It is BARELY conceivable.
Just take a moment to read the following:-
According to the World Economic Forum, it could still take another 100 years before the global equality gap between men and women disappears entirely.
Yes, you read that right.
And, if that wasn’t shocking enough, here’s another:
In 2017, women worked “for free” for 51 days of the year because of the gender pay gap.
And, finally, just for good measure:
Women are paid less than half than their male counterparts at some of Britain’s major companies.
Which succinctly answers the question:
Do we even need International Women’s Day?
Depressingly, the movement’s original aim to achieve full world-wide gender equality for women has STILL not been realised. A gender pay gap persists and women are still under-represented in all the professions.
Furthermore, figures show that globally, women’s education and health-care provision is still inferior to that of men.
So what exactly is International Women’s Day and what are its origins?
The recent Telegraph article, “International Women’s Day 2018: How the day began and why the fight for women’s rights is still necessary” provides an extremely good overview. In essence, International Women’s Day or, IWD, is a day when the world is forced to sit up and take notice of the inequalities and injustices women face.
But International Women’s Day is also an opportunity to celebrate the achievements of those women who have risen up despite adversity. Think Malala Yousafzai. Think Oprah Winfrey. A day to recognise the women who, despite adversity, have become successful in all spheres of life. From the political to the social.
IWD has been observed since the early 1900s and is now recognised each year on March 8. It is not affiliated with any one group, but brings together governments, organisations, corporations and charities. International Women’s Day is observed around the world with talks, lectures, demonstrations and conferences.
With every year, IWD gains more and more support. In 2017, women’s rights dominated the news and International Women’s Day became even more significant. A powerful momentum gathered against the sexual abuse and misconduct endemic in certain industries, particularly film and entertainment. The #MeToo movement was born. This gave a platform to the many thousands of women who have been subjected to abuse in all its ugly forms.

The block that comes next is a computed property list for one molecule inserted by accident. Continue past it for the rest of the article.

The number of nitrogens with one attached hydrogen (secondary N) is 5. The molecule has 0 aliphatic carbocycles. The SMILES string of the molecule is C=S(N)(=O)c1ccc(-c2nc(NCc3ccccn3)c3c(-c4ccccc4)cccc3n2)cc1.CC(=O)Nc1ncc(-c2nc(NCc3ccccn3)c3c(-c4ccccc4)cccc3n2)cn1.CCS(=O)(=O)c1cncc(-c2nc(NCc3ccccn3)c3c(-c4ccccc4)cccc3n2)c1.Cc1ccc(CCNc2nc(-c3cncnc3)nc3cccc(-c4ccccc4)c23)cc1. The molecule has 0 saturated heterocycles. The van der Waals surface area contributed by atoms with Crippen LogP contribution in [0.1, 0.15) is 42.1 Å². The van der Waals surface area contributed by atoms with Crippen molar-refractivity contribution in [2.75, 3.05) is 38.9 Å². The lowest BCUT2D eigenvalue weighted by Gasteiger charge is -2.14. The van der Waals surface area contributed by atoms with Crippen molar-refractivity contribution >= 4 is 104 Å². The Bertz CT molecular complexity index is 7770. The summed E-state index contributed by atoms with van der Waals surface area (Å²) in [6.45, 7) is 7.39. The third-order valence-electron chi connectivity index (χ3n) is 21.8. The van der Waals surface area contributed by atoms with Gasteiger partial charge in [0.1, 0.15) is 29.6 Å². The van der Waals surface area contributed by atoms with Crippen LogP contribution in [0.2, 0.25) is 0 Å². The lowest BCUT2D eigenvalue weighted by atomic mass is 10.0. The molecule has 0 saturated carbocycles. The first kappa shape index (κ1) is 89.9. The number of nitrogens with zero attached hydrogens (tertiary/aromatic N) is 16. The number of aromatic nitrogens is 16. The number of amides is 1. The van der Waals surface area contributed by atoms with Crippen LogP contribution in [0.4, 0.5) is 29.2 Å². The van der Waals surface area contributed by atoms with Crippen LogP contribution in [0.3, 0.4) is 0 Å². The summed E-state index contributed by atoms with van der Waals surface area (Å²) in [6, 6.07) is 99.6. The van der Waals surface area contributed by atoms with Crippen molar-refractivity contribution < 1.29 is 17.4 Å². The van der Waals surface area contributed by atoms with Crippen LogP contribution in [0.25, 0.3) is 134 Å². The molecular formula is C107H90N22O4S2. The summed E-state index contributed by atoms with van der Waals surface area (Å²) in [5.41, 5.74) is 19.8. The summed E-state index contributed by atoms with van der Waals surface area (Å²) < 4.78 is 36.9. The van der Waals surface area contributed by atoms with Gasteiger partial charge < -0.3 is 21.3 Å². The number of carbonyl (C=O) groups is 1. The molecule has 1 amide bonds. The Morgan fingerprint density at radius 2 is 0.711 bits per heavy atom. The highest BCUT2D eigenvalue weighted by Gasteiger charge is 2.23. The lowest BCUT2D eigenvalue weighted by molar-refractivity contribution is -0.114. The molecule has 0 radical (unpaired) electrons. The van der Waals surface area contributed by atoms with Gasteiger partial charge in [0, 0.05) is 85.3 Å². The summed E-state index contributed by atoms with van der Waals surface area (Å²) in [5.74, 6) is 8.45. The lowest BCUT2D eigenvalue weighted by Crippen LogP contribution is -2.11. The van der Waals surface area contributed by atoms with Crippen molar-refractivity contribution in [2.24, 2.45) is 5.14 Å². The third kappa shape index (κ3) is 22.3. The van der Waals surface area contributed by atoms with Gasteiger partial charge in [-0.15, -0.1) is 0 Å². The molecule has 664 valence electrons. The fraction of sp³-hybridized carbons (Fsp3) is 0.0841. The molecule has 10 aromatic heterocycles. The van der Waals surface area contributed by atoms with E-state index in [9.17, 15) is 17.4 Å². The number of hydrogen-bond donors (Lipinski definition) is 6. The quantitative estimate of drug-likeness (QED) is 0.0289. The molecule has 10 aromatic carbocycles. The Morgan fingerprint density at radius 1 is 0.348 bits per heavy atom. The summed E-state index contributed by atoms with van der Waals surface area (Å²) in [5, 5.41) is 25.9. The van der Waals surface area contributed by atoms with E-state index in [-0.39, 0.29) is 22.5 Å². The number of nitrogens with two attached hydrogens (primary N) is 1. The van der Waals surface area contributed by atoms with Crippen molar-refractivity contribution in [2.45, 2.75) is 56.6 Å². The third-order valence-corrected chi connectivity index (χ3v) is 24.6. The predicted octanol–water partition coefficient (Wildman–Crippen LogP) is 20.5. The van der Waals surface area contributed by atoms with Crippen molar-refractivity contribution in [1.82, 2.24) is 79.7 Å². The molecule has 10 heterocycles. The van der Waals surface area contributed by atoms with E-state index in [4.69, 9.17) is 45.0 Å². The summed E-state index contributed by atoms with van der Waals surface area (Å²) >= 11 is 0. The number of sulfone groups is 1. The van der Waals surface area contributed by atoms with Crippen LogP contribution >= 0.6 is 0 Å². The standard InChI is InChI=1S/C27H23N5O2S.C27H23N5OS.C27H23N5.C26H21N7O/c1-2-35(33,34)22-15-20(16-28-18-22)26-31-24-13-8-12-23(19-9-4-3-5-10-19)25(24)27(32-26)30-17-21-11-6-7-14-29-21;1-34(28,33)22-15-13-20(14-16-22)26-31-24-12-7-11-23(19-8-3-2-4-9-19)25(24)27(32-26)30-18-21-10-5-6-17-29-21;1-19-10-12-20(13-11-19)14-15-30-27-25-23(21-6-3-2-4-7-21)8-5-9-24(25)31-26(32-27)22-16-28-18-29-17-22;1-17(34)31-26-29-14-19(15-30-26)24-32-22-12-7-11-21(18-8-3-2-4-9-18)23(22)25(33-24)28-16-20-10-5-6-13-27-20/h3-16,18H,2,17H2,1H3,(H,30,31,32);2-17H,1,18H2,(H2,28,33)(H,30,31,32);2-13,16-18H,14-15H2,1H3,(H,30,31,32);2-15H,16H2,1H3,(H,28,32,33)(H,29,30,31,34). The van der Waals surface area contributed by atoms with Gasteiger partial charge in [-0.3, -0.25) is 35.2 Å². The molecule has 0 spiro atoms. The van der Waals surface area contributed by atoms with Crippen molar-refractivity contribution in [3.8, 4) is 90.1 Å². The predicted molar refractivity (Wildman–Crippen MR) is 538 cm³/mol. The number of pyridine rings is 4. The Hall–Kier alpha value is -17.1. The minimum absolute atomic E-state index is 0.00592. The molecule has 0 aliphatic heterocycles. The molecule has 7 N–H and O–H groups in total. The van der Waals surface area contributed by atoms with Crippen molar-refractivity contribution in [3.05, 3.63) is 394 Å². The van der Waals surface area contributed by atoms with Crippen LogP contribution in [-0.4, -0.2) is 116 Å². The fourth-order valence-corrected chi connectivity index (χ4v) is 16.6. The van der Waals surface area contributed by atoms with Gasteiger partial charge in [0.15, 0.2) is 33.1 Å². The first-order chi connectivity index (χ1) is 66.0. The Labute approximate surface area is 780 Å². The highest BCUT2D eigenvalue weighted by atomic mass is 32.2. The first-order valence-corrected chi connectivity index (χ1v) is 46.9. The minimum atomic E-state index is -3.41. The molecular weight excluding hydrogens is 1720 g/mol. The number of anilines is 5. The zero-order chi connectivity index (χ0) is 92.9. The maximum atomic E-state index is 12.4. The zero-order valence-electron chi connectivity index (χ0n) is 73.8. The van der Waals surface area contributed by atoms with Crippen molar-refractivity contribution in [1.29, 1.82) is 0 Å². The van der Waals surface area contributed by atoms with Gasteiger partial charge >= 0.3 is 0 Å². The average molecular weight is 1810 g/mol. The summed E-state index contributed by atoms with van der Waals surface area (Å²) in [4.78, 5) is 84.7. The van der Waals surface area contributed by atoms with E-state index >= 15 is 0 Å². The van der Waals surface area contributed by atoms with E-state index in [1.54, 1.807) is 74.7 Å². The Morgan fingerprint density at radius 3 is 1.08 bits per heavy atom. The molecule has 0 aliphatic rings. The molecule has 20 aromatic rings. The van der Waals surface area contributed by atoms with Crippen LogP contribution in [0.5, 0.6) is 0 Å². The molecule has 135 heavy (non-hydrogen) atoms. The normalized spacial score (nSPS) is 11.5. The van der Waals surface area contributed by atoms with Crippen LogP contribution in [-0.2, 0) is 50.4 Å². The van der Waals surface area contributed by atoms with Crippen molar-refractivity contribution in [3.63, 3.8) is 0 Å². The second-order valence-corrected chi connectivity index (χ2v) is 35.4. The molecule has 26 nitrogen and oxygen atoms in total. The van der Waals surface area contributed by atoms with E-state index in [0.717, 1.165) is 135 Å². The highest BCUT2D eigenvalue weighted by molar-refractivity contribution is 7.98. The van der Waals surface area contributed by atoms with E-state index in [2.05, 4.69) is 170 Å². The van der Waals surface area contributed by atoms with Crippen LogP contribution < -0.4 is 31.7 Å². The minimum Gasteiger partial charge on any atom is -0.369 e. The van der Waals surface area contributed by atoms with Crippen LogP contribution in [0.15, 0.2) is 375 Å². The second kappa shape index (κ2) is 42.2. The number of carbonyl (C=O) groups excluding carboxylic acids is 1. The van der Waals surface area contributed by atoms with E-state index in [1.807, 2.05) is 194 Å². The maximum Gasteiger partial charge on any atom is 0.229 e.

And this, in turn, gave a voice to, and led to the emergence of, other groups such as the sexual harassment group #TimesUp.
The White Rose
You may have noticed that performers at this year’s BRITS were carrying/wearing a white rose. This was a symbol of solidarity with #TimesUp. The protest was organised by music executives Meg Markins and Karen Rait. They penned an open letter to music stars before the event:
“We choose the white rose because historically it stands for hope, peace, sympathy and resistance. The world is listening. Wear a white rose.“
And gender inequality was also brought into sharp focus recently with the the resignation of journalist Carrie Gracie. Ms Gracie gave up her job as China editor over unequal pay. At the BBC!
What is clear from this is that there is a very strong and growing demand for global gender parity.
The Suffragette Movement
This year’s International Women’s Movement is likely to be even more significant as it marks an important suffragette centenary, too.
It is 100 years since women were given the right to vote in the UK when, on February 6, 1918, the People’s Representation Act enfranchised women over the age of 30 who owned a house.
The Women at Scarf Room
As a principally all-women team, we support women’s rights for equal pay and equality in all areas of life. Furthermore, we applaud the increasingly influential collective voice of IWD.
As most of you, our lovely Scarf Room customers, are female, we would also love to hear your thoughts on this important issue.
We shall be wearing our white rose with pride on 8 March 2018. Will you?